Facebook has a new home for original video content produced exclusively for it by partners, who will earn 55% of ad break revenue while Facebook keeps 45%. The “Watch” tab and original shows will start rolling out tomorrow on mobile, desktop, and Facebook’s TV apps to a small group of U.S. users.
By hosting original programming, Facebook could boost ad revenue and give people a reason to frequently return to the News Feed for content they can’t get anywhere else.
Watch features personalized recommendations of live and recorded shows to watch, plus categories like “Most Talked About”, “What’s Making People Laugh”, and “Shows Your Friends Are Watching”. A Watchlist feature lets you subscribe to updates on new episodes of your favorite shows.
Facebook says it plans to roll out access to Watch to more users and more content creators soon. It admits that “we’ve also funded some shows” as examples. “We want any publisher/creator who is interested to be able to create a show in the future” a Facebook spokesperson tells me. “So while there will be hundreds of shows at launch, and we’ll hopefully scale to thousands.”
Business Insider reported some leaked details about the redesign earlier today, but pegged the launch of original programming as starting August 28th when the shows will begin to roll out tomorrow.
Some of the original programming that will be available on Watch includes:
- Nas Daily – Famous rapper Nas makes videos with his biggest friends each day
- Gabby Bernstein – Motivational speaker and author answers fans’ life questions in live and recorded segments
- BuzzFeed/Tastemade’s Kitchen Little – This cooking show sees kids watch a how-to recipe video, then instruct a pro chef how to make the dish with comedic results
- Major League Baseball – The MLB will broadcast one game a week live on Facebook
- Mike Rowe – Rowe finds people who’ve done great things for their community and gives them a special experience in return.
Facebook first launched its dedicated video tab in April 2016, but it only hosted the more generic News Feed videos people were already seeing from Pages and friends. Now Facebook is in the business of funding original content, initially through direct payments, though it seeks to switch entirely to a revenue share model in the future to make its original programming effort sustainable.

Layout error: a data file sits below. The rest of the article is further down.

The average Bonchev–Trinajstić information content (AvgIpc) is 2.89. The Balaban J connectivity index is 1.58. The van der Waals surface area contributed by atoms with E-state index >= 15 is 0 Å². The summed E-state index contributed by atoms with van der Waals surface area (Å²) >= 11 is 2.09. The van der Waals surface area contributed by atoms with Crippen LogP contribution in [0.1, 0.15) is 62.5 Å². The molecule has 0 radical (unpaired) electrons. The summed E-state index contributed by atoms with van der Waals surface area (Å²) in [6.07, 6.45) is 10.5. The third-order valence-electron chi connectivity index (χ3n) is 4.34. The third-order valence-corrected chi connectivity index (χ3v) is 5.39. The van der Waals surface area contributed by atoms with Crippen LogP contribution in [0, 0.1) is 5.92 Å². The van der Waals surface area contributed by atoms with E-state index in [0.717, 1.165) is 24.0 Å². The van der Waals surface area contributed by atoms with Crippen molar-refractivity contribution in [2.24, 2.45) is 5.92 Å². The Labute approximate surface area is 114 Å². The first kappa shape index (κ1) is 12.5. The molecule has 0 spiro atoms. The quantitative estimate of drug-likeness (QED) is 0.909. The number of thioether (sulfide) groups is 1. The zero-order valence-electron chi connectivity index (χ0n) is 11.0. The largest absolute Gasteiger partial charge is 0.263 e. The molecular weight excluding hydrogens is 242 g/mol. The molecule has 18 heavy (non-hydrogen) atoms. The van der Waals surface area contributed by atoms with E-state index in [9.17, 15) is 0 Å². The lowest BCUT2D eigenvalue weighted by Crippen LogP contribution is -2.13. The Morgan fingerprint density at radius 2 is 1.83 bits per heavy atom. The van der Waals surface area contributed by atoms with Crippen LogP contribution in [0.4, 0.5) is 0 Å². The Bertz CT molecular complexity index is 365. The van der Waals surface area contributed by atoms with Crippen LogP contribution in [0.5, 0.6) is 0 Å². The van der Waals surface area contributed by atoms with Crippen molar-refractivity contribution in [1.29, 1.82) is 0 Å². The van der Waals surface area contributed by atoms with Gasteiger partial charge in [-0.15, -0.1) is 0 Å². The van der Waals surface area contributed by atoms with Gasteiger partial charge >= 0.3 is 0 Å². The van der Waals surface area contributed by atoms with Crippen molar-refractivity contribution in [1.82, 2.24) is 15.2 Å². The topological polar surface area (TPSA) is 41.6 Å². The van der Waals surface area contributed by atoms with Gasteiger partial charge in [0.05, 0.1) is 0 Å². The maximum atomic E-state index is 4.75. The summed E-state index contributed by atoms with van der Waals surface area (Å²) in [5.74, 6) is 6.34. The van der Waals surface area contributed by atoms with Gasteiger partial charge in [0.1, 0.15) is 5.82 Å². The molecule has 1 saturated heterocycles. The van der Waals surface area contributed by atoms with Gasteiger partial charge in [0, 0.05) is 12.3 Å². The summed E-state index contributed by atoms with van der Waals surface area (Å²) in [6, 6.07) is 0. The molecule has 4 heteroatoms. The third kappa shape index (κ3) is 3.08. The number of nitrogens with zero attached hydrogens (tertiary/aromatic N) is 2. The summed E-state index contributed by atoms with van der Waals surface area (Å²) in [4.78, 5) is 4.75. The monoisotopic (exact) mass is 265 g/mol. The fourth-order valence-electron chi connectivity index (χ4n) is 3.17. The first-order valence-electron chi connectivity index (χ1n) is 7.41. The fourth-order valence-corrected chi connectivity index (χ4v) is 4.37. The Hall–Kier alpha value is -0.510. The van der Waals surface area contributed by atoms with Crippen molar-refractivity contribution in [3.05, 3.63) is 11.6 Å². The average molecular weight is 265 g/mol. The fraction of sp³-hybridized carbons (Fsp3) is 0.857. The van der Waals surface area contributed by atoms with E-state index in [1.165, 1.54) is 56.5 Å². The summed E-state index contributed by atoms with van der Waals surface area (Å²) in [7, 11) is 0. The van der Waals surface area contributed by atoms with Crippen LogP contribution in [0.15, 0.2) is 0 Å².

Facebook’s competitors like YouTube and Snapchat have already experimented with creating original video content. YouTube Red funds several original series, giving bigger production budgets to some of its biggest stars. Snapchat has tried making its own shows in-house, but now focuses on signing deals with partners like TV studios to get fresh, vertical video content into its Discover section.
Facebook’s benefit is that Watch is cross-platform, allowing people to view videos from all their devices, while also being a daily destination for 1.32 billion users. It’s already become a powerhouse in serendipitous video discovery via the News Feed, and Watch will surely provide enough suggestions to get people hooked on shows they weren’t expecting.
But through premium original programming, Facebook is also trying to become a home for deliberate video consumption where people come to view a specific show. While there are already plenty of reasons to visit Facebook, original shows give people a reason to spend longer staring at their screens. If it can drive enough viewers to these shows thanks to its 2 billion total uses, Facebook could offer significant revenue share payouts, attracting better and better content creators.
Facebook’s been trying to eat the whole Internet for years now. With Watch and these shows, it’s breaking out of the web to challenge traditional television which is seeing viewership slide. As ad spends follow eye-balls from TV to the web, Watch could give Facebook a way to net more attention and dollars.